Conan O’Brien Delivers Dartmouth’s Commencement Address
I’ve been living in Los Angeles for two years,
and I’ve never been this cold in my life. I will pay anyone here $300 for GORE-TEX gloves.
Anybody. I’m serious. I have the cash. Before I begin, I must point out that behind
me sits a highly admired President of the United States and decorated war hero while
I, a cable television talk show host, has been chosen to stand here and impart wisdom.
I pray I never witness a more damning example of what is wrong with America today. Graduates, faculty, parents, relatives, undergraduates,
and old people that just come to these things: Good morning and congratulations to the Dartmouth
Class of 2011. Today, you have achieved something special,
something only 92 percent of Americans your age will ever know: a college diploma. That’s
right, with your college diploma you now have a crushing advantage over 8 percent of the
workforce. I’m talking about dropout losers like Bill Gates, Steve Jobs, and Mark Zuckerberg.
Incidentally, speaking of Mr. Zuckerberg, only at Harvard would someone have to invent
a massive social network just to talk with someone in the next room.
My first job as your commencement speaker is to illustrate that life is not fair. For
example, you have worked tirelessly for four years to earn the diploma you’ll be receiving
this weekend. That was great.
And Dartmouth is giving me the same degree for interviewing the fourth lead in Twilight.
Deal with it. Another example that life is not fair: if it does rain, the powerful rich
people on stage get the tent. Deal with it.
I would like to thank President Kim for inviting me here today. After my phone call with President
Kim, I decided to find out a little bit about the man. He goes by President Kim and Dr.
Kim. To his friends, he’s Jim Kim, J to the K, Special K, JK Rowling, the Just Kidding
Kimster, and most puzzling, “Stinky Pete.” He served as the chair of the Department of
Global Health and Social Medicine at Harvard Medical School, spearheaded a task force for
the World Health Organization on Global Health Initiatives, won a MacArthur Genius Grant,
and was one of TIME Magazine’s 100 Most Influential People in 2006. Good God, man, what the hell
are you compensating for? Seriously. We get it. You’re smart. By the way Dr. Kim, you
were brought to Dartmouth to lead, and as a world-class anthropologist, you were also
hired to figure out why each of these graduating students ran around a bonfire 111 times.
But I thank you for inviting me here, Stinky Pete, and it is an honor. Though some of you
may see me as a celebrity, you should know that I once sat where you sit. Literally.
Late last night I snuck out here and sat in every seat. I did it to prove a point: I am
not bright and I have a lot of free time. But this is a wonderful occasion and it is
great to be here in New Hampshire, where I am getting an honorary degree and all the
legal fireworks I can fit in the trunk of my car.
You know, New Hampshire is such a special place. When I arrived I took a deep breath
of this crisp New England air and thought, “Wow, I’m in the state that’s next to the
state where Ben and Jerry’s ice cream is made.” But don’t get me wrong, I take my task today
very seriously. When I got the call two months ago to be your speaker, I decided to prepare
with the same intensity many of you have devoted to an important term paper. So late last night,
I began. I drank two cans of Red Bull, snorted some Adderall,
played a few hours of Call of Duty, and then opened my browser. I think Wikipedia put it
best when they said “Dartmouth College is a private Ivy League University in Hanover,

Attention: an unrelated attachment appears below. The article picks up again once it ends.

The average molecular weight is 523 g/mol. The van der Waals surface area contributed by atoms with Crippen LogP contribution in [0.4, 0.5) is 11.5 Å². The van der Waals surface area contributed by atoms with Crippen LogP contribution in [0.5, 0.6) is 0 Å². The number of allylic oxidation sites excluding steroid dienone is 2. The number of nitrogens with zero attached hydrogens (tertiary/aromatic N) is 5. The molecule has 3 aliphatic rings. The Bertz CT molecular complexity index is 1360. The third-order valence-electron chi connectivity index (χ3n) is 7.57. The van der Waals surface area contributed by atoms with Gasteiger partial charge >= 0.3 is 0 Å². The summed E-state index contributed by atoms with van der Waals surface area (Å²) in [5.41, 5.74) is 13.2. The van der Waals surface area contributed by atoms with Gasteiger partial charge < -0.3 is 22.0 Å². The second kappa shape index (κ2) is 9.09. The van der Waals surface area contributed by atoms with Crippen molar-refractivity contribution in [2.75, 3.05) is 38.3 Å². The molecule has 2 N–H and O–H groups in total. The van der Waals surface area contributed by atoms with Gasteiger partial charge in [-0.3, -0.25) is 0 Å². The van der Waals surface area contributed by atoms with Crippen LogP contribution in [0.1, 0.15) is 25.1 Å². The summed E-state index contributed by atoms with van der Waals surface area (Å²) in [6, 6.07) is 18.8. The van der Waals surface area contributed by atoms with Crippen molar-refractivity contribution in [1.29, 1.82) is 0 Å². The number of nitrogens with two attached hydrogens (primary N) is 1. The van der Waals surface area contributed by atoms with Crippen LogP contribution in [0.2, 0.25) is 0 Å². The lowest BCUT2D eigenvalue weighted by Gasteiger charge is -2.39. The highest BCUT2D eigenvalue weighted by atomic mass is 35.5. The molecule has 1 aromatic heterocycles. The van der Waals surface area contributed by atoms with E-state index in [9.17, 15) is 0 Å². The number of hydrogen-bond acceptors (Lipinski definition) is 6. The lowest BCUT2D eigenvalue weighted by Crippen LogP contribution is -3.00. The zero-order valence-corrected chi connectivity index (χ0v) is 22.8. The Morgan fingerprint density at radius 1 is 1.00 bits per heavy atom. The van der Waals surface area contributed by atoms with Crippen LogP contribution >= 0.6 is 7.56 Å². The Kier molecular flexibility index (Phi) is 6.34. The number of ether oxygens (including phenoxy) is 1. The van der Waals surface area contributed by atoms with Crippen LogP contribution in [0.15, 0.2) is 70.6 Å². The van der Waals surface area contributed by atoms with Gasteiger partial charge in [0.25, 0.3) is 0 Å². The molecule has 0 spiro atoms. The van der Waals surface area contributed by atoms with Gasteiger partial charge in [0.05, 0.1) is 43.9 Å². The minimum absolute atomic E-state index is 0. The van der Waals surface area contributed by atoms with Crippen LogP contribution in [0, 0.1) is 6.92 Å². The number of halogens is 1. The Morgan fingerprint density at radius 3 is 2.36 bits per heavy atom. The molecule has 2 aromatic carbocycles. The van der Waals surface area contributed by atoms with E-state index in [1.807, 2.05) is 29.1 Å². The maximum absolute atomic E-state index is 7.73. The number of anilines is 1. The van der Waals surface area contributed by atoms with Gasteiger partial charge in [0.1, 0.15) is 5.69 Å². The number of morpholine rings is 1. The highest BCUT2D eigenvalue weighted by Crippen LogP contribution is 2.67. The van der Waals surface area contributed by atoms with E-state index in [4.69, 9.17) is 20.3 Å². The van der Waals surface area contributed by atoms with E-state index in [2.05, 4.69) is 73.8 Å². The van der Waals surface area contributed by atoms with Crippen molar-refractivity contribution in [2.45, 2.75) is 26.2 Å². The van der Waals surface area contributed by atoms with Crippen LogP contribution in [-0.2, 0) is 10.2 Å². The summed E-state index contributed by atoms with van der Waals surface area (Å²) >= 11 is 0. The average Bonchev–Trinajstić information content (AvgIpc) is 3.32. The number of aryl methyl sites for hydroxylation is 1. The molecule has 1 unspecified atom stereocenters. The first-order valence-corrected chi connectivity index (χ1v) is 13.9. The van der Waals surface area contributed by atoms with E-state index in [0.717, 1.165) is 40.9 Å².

New Hampshire, United States.” Thank you and good luck.
To communicate with you students today, I have gone to great lengths to become well-versed
in your unique linguistic patterns. In fact, just this morning I left Baker Berry with
my tripee Barry to eat a Billy Bob at the Bema when my flitz to Francesca was Blitz
jacked by some d-bag on his FSP. Yes, I’ve done my research. This college was
named after the Second Earl of Dartmouth, a good friend of the Third Earl of UC Santa
Cruz and the Duke of the Barbizon School of Beauty. Your school motto is “Vox clamantis
in deserto,” which means “Voice crying out in the wilderness.” This is easily the most
pathetic school motto I have ever heard. Apparently, it narrowly beat out “Silently Weeping in
Thick Shrub” and “Whimpering in Moist Leaves without Pants.” Your school color is green,
and this color was chosen by Frederick Mather in 1867 because, and this is true—I looked
it up—”it was the only color that had not been taken already.” I cannot remember hearing
anything so sad. Dartmouth, you have an inferiority complex, and you should not. You have graduated
more great fictitious Americans than any other college. Meredith Grey of Grey’s Anatomy.
Pete Campbell from Mad Men. Michael Corleone from The Godfather. In fact, I look forward
to next years’ Valedictory Address by your esteemed classmate, Count Chocula. Of course,
your greatest fictitious graduate is Treasury Secretary Timothy Geithner. Man, can you imagine
if a real Treasury Secretary made those kinds of decisions? Ha ha ha ha ha ha ha ha ha ha
ha. Now I know what you’re going to say, Dartmouth, you’re going to say, well “We’ve got Dr. Seuss.”
Well guess what, we’re all tired of hearing about Dr. Seuss. Face it: The man rhymed fafloozle
with saznoozle. In the literary community, that’s called cheating.
Your insecurity is so great, Dartmouth, that you don’t even think you deserve a real podium.
I’m sorry. What the hell is this thing? It looks like you stole it from the set of Survivor:
Nova Scotia. Seriously, it looks like something a bear would use at an AA meeting.
No, Dartmouth, you must stand tall. Raise your heads high and feel proud.
Because if Harvard, Yale, and Princeton are your self-involved, vain, name-dropping older
brothers, you are the cool, sexually confident, lacrosse playing younger sibling who knows
how to throw a party and looks good in a down vest.